The Innocence Project

3535 words 15 pages
Title Page

Title: The Innocence Project

Author: Naomi Douglas

Date: 9th March 2012

Contents * The Innocence Project Organisation

* Death Row

* Two Cases

* Niamh Gunn

* YouTube, Books

* References

The Innocence Project Organisation:
This Organisation is a non-profit Legal organisation dedicated to exonerating wrongfully convicted people through DNA testing and reforming the criminal justice system to prevent future injustices. The Innocence Project was established in a landmark study by the United States Department of Justice and the United States Senate in conjunction with the Benjamin N.Cardozo School of Law, which found that incorrect identification by eyewitnesses was a factor in over 70% of
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While DNA testing was developed through extensive scientific research at top academic centres, many other forensic techniques such as hair microscopy, bite mark comparisons and shoe print comparisons have never been subjected to accurate scientific evaluation. Meanwhile, forensics techniques that have been properly validated such as serology, commonly known as blood typing are sometimes improperly conducted or inaccurately conveyed in trial testimony. In some cases, forensic analysts have fabricated results or engaged in other misconduct. All of these problems constitute invalid or improper forensic science, which is the second-greatest contributor to wrongful convictions that have been overturned with DNA testing. In more than 50% of DNA exonerations, invalidated or improper forensic science contributed to the wrongful conviction.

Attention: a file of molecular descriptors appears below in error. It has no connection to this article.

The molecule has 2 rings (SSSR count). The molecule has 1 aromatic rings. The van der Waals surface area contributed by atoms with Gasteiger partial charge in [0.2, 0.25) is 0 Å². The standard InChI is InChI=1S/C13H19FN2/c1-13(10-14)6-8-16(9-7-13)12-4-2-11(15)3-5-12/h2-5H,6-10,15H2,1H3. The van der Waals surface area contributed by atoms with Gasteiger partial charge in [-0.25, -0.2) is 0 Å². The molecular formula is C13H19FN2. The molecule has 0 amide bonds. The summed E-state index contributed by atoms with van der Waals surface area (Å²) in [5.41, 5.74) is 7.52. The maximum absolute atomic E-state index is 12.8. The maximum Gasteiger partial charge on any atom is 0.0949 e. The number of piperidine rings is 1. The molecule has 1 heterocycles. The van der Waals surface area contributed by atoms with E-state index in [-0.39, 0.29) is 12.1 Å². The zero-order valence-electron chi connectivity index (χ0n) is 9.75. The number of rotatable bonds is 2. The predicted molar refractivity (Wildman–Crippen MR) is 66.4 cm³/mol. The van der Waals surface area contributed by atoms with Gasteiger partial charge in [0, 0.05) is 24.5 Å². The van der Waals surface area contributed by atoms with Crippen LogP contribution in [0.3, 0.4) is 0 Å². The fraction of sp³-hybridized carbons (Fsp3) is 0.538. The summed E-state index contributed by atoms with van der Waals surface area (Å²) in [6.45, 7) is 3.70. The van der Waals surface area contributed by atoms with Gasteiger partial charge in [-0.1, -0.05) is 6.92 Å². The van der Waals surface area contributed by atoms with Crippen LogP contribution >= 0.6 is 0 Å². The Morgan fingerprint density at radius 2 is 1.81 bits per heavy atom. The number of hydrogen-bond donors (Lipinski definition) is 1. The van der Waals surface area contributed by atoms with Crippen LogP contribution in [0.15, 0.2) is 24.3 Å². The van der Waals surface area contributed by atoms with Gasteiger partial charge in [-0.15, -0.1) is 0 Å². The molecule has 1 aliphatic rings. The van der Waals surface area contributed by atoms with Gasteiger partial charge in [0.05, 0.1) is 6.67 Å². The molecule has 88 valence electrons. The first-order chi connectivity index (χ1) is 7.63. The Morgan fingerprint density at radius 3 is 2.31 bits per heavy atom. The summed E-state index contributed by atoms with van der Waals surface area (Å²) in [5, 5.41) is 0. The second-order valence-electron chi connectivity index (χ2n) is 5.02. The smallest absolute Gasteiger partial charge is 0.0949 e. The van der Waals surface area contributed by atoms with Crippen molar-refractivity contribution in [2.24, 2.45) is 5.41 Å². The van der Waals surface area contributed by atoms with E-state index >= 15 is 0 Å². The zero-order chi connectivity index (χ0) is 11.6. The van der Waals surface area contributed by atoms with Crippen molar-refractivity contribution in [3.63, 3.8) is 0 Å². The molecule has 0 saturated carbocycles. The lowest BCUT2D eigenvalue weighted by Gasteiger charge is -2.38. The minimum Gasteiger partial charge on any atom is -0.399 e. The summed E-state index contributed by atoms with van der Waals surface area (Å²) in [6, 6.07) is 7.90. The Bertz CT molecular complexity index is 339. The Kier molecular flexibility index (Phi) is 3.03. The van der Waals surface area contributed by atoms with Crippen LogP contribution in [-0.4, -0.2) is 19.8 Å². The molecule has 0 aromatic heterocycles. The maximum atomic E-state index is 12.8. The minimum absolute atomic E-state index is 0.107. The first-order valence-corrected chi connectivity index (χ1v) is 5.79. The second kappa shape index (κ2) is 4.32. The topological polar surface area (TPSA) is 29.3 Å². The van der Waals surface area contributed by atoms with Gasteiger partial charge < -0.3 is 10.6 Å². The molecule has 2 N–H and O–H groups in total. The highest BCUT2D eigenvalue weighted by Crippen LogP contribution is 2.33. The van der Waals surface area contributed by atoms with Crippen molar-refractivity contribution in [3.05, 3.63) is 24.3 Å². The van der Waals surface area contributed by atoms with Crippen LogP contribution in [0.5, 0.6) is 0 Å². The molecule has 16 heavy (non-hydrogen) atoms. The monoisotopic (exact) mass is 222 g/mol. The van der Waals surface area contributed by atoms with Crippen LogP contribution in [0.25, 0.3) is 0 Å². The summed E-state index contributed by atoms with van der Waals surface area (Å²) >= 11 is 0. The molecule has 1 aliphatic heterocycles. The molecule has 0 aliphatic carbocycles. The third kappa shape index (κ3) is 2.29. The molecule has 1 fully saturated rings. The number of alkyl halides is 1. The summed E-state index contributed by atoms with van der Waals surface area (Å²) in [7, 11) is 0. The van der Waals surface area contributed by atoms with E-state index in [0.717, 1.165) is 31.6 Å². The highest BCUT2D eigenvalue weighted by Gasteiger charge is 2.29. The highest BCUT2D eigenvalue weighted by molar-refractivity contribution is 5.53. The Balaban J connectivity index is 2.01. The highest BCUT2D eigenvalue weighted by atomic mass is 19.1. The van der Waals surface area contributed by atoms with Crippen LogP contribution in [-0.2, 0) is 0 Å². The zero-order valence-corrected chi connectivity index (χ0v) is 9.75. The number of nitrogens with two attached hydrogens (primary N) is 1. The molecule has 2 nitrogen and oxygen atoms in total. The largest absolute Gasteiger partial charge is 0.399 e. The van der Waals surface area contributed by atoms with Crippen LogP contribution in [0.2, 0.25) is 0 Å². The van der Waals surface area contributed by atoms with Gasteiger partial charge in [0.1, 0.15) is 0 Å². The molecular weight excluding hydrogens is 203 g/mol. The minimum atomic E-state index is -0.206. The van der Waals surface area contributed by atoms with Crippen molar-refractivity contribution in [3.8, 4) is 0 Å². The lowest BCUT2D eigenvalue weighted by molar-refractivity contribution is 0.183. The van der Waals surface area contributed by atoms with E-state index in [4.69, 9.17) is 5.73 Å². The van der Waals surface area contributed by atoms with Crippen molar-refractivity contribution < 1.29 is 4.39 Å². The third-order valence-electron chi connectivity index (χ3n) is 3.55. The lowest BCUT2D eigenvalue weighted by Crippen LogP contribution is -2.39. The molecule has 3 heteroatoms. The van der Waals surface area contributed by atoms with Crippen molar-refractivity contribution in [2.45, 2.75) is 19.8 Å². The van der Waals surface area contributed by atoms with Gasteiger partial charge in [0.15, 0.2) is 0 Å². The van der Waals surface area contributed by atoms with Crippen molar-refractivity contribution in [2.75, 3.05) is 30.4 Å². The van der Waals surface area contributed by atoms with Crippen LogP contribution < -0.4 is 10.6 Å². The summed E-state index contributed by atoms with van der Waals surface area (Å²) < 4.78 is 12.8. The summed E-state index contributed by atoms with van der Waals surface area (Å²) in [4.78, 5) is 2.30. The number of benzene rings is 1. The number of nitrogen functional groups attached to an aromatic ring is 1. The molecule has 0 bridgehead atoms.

DNA exonerations are a window into the effect of invalidated or improper forensic science contributing to wrongful convictions, DNA does not solve the problem. In fact, experts estimate that only 5-10% of all criminal cases involve biological evidence that could be subjected to DNA testing. In the other 90-95% of crimes, DNA testing is not an option – so the criminal justice system relies on other kinds of evidence, including forensic disciplines that may not be properly conducted. Alejandro Dominguez was Sixteen years old when he was convicted in Illinois of a rape he didn’t commit. In addition to an eyewitness misidentification,


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